03. Model Releases

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What should a model release include?

We recommend that you use our standard model release (listed below):

If you choose to another release, try to include the following points for a stronger model release:

  • Name of the photographer.
  • Description of the shoot and the date.
  • Model’s name, contact details (full printed name, address, contact numbers, id number, age) and signature.
  • A passport photo of the model should be attached to the release.
  • Cover a broad range of uses.
  • Consideration agreed by the model (ie. model’s payment).

The model release should include a series of clauses to:

  • Allow any licensee, assign or person or entity acting under the permission of the photographer to use the photograph.
  • Waive any right to inspect or approve the finish product or the use of the photograph.
  • Provide for a release to save the photographer or any person or entity representing his/her work or acting under his/her permission harmless from any liability arising from the use of any photograph.
  • A passport photo of the model should be attached to the release.

If the model is a minor the release should be signed by the parent or legal guardian of the minor and should always be required even if the model is a relative of the photographer.

The release should also be signed by a witness and also include the same contact details required from the model.

For a consent to be valid, it must be signed by someone who can understand what they are granting and who has the right to give the consent. Therefore the model release should be in a language that could be read and understood by the person giving the consent.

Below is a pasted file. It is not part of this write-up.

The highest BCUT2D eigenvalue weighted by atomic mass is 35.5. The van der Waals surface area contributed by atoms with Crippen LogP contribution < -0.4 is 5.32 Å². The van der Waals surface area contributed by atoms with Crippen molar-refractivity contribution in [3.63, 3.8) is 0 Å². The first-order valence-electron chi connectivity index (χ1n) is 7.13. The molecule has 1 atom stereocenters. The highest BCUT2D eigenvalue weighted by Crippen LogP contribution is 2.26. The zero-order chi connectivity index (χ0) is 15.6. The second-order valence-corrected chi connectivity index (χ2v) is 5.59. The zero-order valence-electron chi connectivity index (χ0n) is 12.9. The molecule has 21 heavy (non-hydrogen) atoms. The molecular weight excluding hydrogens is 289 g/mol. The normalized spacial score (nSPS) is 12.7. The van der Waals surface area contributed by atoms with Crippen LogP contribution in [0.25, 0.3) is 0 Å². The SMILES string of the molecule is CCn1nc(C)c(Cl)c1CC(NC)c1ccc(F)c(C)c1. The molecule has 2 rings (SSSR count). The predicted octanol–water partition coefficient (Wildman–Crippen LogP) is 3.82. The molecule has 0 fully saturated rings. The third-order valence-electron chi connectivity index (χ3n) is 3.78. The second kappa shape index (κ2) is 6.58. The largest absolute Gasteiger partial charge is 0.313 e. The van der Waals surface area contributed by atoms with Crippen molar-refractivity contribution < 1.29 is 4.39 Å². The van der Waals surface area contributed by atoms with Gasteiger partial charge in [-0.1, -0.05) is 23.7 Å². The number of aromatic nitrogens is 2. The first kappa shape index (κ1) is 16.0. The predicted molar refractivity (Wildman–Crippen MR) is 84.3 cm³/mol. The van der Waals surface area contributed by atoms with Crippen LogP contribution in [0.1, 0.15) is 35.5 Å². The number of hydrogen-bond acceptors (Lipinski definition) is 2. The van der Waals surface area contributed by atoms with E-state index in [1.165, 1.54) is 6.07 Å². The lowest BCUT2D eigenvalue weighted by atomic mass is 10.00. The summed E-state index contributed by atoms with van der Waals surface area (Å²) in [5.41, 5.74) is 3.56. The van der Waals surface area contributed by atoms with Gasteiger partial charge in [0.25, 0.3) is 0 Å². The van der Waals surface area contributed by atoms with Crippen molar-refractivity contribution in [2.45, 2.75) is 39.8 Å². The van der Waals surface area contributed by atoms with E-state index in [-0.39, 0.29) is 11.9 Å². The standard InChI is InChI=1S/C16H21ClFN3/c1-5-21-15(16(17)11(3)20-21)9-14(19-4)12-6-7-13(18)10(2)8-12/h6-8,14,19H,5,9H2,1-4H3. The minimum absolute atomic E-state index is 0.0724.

Legal Matters: Model Releases

Model releases for travel or street photography
(short forms)

The Model Release Short Form is sometimes called a pocket release. We consider this release to be especially appropriate for travel/street photographers taking photos of people in public places, where the alternative to this pocket release might be no release at all. Whenever you can, you should try to get a model release as this can make the difference between selling the image or not. Although these subjects are not obliged to sign a model release as they are not being paid to be photographed, if you are friendly and ask nicely, they might be willing to sign it for you.


While the Model Release Short Form is certainly better than nothing, it does not provide the overall protection of larger and more comprehensive model releases.


If you have any doubts, or need further information, please contact


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